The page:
Monday, December 01, 2014

Esolen on Real Liturgical Music

You'll get the idea even though these are only excerpt-grafs.

(Discussing a hymn (?) text beginning "Cold Are the People/Winter of Life,....")

...The implicit message of such music is that the worship of God is just like everything else: putting the moves on a girl at a drinking party, chilling out with college friends in the wee hours, selling a fashionable automobile, advertising a soap opera. We have enough and more than enough of that already. We need far more, and otherIt's as Aidan Nichols puts it, in Looking at the Liturgy: “Rites that do not allow a sense of distance deny to the people, paradoxically, a means of appropriating the act of worship, crippling them just at the point where they could be taking off Godward by a leap of religious imagination. For liturgical actors, though presented within a social frame, have to convey properties of what lies beyond that frame, a rumor of angels.”...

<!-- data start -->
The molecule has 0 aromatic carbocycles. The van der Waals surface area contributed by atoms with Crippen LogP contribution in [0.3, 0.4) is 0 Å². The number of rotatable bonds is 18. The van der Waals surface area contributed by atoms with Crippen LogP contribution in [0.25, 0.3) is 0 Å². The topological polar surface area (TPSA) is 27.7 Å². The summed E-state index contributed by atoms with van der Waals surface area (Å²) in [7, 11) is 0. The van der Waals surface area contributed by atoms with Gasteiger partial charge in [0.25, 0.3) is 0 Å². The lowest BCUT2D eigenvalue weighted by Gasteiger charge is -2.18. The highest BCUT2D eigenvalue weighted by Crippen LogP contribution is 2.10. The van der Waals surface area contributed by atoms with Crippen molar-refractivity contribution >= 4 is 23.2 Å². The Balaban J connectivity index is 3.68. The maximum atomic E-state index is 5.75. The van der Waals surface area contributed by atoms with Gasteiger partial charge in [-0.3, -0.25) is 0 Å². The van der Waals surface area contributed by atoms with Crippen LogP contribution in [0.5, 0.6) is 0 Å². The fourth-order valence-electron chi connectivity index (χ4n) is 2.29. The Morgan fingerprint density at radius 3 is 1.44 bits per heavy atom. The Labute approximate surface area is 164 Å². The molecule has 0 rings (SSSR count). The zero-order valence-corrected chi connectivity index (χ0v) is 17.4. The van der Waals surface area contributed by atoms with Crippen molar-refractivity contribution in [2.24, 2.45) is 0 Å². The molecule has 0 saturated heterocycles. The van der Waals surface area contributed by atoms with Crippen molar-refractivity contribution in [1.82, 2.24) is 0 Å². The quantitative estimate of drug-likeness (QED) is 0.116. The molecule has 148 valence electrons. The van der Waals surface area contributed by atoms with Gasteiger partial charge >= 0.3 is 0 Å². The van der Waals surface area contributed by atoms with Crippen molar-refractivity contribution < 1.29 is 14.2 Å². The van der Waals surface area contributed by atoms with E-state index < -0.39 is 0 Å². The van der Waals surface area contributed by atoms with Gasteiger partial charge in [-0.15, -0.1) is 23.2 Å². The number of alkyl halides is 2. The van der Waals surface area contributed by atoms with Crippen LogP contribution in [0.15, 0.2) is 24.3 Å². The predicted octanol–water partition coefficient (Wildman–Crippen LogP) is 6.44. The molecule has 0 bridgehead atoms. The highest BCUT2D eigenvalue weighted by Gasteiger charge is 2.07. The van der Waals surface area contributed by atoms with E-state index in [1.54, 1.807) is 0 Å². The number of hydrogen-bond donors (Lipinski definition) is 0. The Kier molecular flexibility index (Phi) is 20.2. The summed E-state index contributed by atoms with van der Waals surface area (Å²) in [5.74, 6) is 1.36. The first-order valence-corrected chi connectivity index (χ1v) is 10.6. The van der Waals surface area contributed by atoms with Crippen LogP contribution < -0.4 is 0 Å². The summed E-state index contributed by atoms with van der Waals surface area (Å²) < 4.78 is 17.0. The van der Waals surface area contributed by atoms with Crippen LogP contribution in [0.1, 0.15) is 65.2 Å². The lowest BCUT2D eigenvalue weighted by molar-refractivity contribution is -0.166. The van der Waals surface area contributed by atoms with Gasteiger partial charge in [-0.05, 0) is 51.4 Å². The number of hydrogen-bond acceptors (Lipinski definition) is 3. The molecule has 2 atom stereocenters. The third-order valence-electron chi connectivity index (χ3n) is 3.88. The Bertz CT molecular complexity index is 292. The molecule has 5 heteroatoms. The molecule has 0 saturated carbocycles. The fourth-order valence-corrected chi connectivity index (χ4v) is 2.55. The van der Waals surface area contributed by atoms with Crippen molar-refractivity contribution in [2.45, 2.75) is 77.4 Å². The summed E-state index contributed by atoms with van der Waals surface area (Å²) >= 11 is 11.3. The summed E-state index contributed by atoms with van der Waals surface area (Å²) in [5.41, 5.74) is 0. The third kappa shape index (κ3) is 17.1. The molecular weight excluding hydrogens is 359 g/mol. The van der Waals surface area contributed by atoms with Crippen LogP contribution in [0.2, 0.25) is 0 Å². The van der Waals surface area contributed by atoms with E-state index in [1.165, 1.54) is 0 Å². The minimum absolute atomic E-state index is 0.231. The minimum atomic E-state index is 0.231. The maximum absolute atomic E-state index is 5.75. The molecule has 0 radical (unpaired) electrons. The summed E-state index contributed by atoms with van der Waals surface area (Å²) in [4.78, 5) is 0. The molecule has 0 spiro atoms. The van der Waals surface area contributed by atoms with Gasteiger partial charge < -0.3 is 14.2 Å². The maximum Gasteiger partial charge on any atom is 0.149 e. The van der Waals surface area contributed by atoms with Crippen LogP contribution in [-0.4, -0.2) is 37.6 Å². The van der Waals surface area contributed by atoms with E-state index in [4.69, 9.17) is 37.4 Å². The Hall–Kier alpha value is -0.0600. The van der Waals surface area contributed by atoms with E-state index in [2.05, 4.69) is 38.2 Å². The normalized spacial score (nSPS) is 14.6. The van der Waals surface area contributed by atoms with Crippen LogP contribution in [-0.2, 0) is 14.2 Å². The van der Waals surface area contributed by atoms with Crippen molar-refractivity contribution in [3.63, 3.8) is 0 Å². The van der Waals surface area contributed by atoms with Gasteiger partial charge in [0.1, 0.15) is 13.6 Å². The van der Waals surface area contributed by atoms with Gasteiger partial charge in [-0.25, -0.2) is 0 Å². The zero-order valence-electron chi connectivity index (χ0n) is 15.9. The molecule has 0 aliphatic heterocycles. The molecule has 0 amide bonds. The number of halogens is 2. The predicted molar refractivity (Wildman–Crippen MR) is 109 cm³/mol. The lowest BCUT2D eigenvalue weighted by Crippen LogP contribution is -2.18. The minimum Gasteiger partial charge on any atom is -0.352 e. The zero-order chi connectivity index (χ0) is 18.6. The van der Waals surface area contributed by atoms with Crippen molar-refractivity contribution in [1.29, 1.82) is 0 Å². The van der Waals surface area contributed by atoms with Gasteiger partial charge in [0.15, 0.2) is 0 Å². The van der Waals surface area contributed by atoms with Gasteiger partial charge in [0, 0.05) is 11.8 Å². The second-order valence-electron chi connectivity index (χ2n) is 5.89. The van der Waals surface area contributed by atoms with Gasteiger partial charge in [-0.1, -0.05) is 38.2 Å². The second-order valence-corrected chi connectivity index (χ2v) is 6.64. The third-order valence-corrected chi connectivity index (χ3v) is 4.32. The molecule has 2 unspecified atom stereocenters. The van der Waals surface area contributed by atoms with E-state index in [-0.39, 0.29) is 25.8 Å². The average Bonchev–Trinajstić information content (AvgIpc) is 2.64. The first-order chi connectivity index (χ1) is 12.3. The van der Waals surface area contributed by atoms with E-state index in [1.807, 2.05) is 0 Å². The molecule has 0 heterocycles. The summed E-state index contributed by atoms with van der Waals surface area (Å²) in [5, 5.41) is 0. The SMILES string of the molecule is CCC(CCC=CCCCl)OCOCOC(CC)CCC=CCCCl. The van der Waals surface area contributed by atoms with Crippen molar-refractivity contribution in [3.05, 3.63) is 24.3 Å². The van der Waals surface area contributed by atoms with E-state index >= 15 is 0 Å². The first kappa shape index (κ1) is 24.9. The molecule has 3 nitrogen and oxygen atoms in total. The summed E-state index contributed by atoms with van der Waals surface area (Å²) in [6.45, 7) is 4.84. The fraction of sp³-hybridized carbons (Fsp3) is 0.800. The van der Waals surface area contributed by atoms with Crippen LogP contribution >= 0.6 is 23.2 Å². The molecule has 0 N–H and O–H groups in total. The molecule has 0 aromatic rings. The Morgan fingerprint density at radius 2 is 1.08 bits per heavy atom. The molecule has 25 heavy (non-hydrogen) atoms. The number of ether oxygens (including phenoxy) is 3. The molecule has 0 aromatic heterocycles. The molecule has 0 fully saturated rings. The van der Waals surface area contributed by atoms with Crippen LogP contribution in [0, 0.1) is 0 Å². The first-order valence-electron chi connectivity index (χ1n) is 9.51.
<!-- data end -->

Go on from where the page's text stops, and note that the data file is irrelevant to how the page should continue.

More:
The horizontal worship.  It isn't just the music, or the flopsy-mopsy motions often used.  Sometimes it's the cutesy/folksy applause-line "announcements", too.  Enough to make one stand up and scream.

Later in the essay:

...We are apt to think merely functionally when it comes to divine worship. So long as we pray, hear the Scripture, and try not to let our minds wander during the homily, all is well. That is a serious mistake. We are creatures of flesh and blood, body and soul, reason and imagination. We are capable of far more than logic. We are capable of wonder. We cannot allow the television, or the movie screen, or, God forbid, the leaking sewer of popular novels to form our imaginations. We would then be to the world like faltering and half-hearted preachers with bad breath.

It has long been time to return wonder and reverence to worship.

By the waters of Babylon, we hung our harps and wept.......

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